The Loss of CF-RXL

May, 2002

Chris Horsten has reported the crash of his father's Fly Baby, with his father at the controls.  While he  is expected to recover, the aircraft is a total loss.

Chris has been kind enough to send me some pictures taken after the accident, and some of his impressions of what happened.  I've inserted a couple of comments in italics.

My dad crashed the Flybaby yesterday morning - the one with the WW2 German fighter stick. Engine failed on takeoff, never got above 150 feet, and then stalled in a turn, resulting in a cart wheel. One broken leg, 2 dozen stitches and one totalled Flybaby. Of note was that he got
pinned between the cross members supporting the big turnbuckle holding the wings up, and the bottom  of that same bulkhead. He was pinned and had to be extricated by rescuers. The fuel tank had ruptured pouring out about half a tank of fuel. No fire - thank God.
While waiting to be rescued, he undid the turnbuckle to relieve pressure on his legs. It did not help. I spoke with him this evening and he said he would no longer feel safe flying the Flybaby. We have another almost complete and he thinks he will sell it as soon as it is done. He said he would not want to be stuck in a remote area, and not be able to get out. Perhaps the verticals of that station need to be reinforced? Food for thought for other Flybaby drivers.

[Being trapped in the wreckage after a crash is a concern to any pilot.  As you'll see in the follow-up information and photos that Chris sent, this Fly Baby underwent an extreme impact.  The entire fuselage forward of the front cockpit bulkhead was torn off.   Reinforcement of the forward cockpit bulkhead may have helped, but on light aircraft like Fly Babies, I'm not sure how effective it would be.  -RJW]

Follow-up message a few days later:

Had another look at the wreck. The top of the bulkhead did not fail. In fact, my father was able to loosen off the turnbuckle thinking it would release some of the pressure on his legs. It did not. The rescue guys used some nearby stakes in the ground and a crowbar to pry it apart. So I think it was the bottom member that failed. I don't know what broke his leg specifically. When I arrived on the scene he was already taken to hospital. I found the fuel tank outside the aircraft (ruptured) and everything ahead of the panel bulkhead missing. The engine had taken the bulk of the load, crumpling the engine mount and snapping of the mags.

The firewall was broken backwards. It also broke away from the fuse, taking everything except the bulkhead below the panel with it. The glareshield was intact but the windshield was not. The toe brakes which are each a self contained unit broke right out still attached to the center support they were attached too. The square area beneath the seat with the spar carry through and control linkages became detached from the fuse as well.  On lifting the fuse up to remove it, it easily separated and remained attached to the wings.

[Examining the picture of the fuselage reveals some good details.  The bottom member of the forward cockpit bulkhead obviously failed..and if you look carefully at the vertical members, they're gone too (the one on the lft in the picture looks like it's there, but you can see a break mark just above the bare wood half-way down.  It looks like it sprung back into position due to the plywood remaining on the outside of the fuselage.).

Normally, a bulkhead like this would be reinforced by a diagonal brace.  But this isn't possible, since the pilot's body sticks through this opening.  To compensate for this, each corner of the bulkhead is reinforced with quarter-round gussets.   The picture shows the verticals failed exactly where one would expect them to:  just past the quarter-round gussets.  If one wanted to reinforce this section, you could increase the size of the vertical members and possibly make the gussets a bit larger.  But that will cut into the pilot space, and I'm not sure if it would's obvious this airplane took a heck of a knock.  The firewall itself failed, and it's a solid sheet.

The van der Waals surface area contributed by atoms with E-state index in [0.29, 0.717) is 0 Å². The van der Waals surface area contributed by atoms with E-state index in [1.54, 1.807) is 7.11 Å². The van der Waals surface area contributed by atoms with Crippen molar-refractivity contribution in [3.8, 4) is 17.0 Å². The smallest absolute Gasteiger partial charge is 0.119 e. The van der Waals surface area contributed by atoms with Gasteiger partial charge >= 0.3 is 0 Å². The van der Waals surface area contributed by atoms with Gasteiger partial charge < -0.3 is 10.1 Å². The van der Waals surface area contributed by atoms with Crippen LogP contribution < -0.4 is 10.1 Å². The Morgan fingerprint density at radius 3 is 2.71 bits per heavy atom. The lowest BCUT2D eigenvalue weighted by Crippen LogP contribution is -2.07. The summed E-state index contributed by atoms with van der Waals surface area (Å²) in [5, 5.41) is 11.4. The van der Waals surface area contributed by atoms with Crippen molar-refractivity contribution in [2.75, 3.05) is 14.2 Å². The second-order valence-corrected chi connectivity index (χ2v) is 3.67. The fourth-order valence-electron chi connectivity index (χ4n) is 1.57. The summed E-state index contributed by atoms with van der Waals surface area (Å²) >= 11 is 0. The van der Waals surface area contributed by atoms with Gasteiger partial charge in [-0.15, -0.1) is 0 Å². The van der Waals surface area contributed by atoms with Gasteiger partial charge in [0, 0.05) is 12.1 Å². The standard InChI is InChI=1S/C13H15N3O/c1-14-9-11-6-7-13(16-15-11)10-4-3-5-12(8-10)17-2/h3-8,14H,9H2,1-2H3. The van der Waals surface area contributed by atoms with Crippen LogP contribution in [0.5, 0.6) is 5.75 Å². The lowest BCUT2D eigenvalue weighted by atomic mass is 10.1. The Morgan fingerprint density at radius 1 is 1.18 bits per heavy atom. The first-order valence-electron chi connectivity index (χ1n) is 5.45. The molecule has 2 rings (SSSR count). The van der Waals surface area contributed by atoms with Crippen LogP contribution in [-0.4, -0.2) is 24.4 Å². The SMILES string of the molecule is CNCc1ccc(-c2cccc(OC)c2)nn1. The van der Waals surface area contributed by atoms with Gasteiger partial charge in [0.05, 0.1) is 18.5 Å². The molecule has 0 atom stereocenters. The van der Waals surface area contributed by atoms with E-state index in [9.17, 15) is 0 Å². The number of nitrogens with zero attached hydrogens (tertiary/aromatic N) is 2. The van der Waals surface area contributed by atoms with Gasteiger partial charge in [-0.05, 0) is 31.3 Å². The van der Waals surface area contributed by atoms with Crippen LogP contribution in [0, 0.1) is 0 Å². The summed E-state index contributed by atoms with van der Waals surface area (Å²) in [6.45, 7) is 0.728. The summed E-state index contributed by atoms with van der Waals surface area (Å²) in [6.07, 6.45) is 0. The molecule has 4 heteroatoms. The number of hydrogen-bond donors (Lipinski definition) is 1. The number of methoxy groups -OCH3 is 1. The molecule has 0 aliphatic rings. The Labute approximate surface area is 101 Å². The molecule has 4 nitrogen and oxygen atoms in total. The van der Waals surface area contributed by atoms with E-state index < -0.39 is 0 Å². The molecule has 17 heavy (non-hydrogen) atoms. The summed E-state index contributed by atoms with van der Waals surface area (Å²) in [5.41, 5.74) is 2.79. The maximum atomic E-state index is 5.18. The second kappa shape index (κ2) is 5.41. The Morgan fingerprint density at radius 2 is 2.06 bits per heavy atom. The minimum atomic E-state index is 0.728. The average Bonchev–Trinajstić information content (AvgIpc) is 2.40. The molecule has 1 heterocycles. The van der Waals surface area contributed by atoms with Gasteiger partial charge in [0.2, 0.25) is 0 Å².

What happened to the lower part of the forward cockpit bulkhead?  The next picture shows it:  That lower part is also the forward spar carry-through, and it stayed with the wing. - RJW]

My dad's Baby had the rear spar carry through mod.  Considering the incredible force on the wing tips when they each hit during the cart wheel, they have remained intact. Those laminated tips are VERY strong. In fact, without stripping the wings, it will be hard to figure out if there is any damage at all to the wings.

[While the wingtip bows are strong, I don't think they are THAT strong.  I wonder about the reports that it cartwheeled...perhaps, instead, it hit flat enough that the landing gear took the majority of the impact.  This may be consistent with the failure at the forward cockpit bulkhead.  If the gear hit first and failed (note how the gear tore loose in the fuselage photo above-the gear is propped against the back wall), it would provide a tremendous jerk DOWNWARDS on the wing via the flying and landing wires.  This would transmit a lot of force to the bulkhead.  Still, I think the wires would fail before the bulkhead crushed solely from their tension.

But I'm no structures engineer.  Once the firewall got ripped off the airplane, I think all bets were off as to whether the bulkhead would survive. - RJW]

However, in a follow-up comment, Chris feels the plane definitely cartwheeled:

There are only three marks on the ground aside from where it came to rest. Two are wing tips and one in the middle is bigger and messier, the engine. See photo of wing tips for corresponding dirt too. The ground was pretty soft so the tips left impressions a foot deep.

(Photos by Chris Horsten)

Comments? Contact Ron Wanttaja.